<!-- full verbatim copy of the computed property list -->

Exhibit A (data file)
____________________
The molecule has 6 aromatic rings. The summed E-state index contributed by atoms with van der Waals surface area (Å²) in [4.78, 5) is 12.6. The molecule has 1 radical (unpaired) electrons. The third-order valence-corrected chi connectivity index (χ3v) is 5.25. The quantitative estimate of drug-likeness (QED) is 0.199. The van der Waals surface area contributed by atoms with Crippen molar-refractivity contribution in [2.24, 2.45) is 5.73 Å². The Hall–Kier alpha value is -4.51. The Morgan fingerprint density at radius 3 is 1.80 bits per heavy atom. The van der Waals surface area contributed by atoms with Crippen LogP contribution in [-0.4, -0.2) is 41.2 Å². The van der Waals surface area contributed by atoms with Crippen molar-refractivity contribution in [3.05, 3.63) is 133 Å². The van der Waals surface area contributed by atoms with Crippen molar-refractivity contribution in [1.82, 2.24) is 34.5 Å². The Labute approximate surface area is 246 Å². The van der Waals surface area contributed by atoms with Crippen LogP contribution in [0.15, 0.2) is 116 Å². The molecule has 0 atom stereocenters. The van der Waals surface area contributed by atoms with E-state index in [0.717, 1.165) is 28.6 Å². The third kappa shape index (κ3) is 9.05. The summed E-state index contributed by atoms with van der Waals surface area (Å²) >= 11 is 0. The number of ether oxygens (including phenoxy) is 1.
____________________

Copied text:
The molecule has 6 aromatic rings. The summed E-state index contributed by atoms with van der Waals surface area (Å²) in [4.78, 5) is 12.6. The molecule has 1 radical (unpaired) electrons. The third-order valence-corrected chi connectivity index (χ3v) is 5.25. The quantitative estimate of drug-likeness (QED) is 0.199. The van der Waals surface area contributed by atoms with Crippen molar-refractivity contribution in [2.24, 2.45) is 5.73 Å². The Hall–Kier alpha value is -4.51. The Morgan fingerprint density at radius 3 is 1.80 bits per heavy atom. The van der Waals surface area contributed by atoms with Crippen LogP contribution in [-0.4, -0.2) is 41.2 Å². The van der Waals surface area contributed by atoms with Crippen molar-refractivity contribution in [3.05, 3.63) is 133 Å². The van der Waals surface area contributed by atoms with Crippen molar-refractivity contribution in [1.82, 2.24) is 34.5 Å². The Labute approximate surface area is 246 Å². The van der Waals surface area contributed by atoms with Crippen LogP contribution in [0.15, 0.2) is 116 Å². The molecule has 0 atom stereocenters. The van der Waals surface area contributed by atoms with E-state index in [0.717, 1.165) is 28.6 Å². The third kappa shape index (κ3) is 9.05. The summed E-state index contributed by atoms with van der Waals surface area (Å²) >= 11 is 0. The number of ether oxygens (including phenoxy) is 1.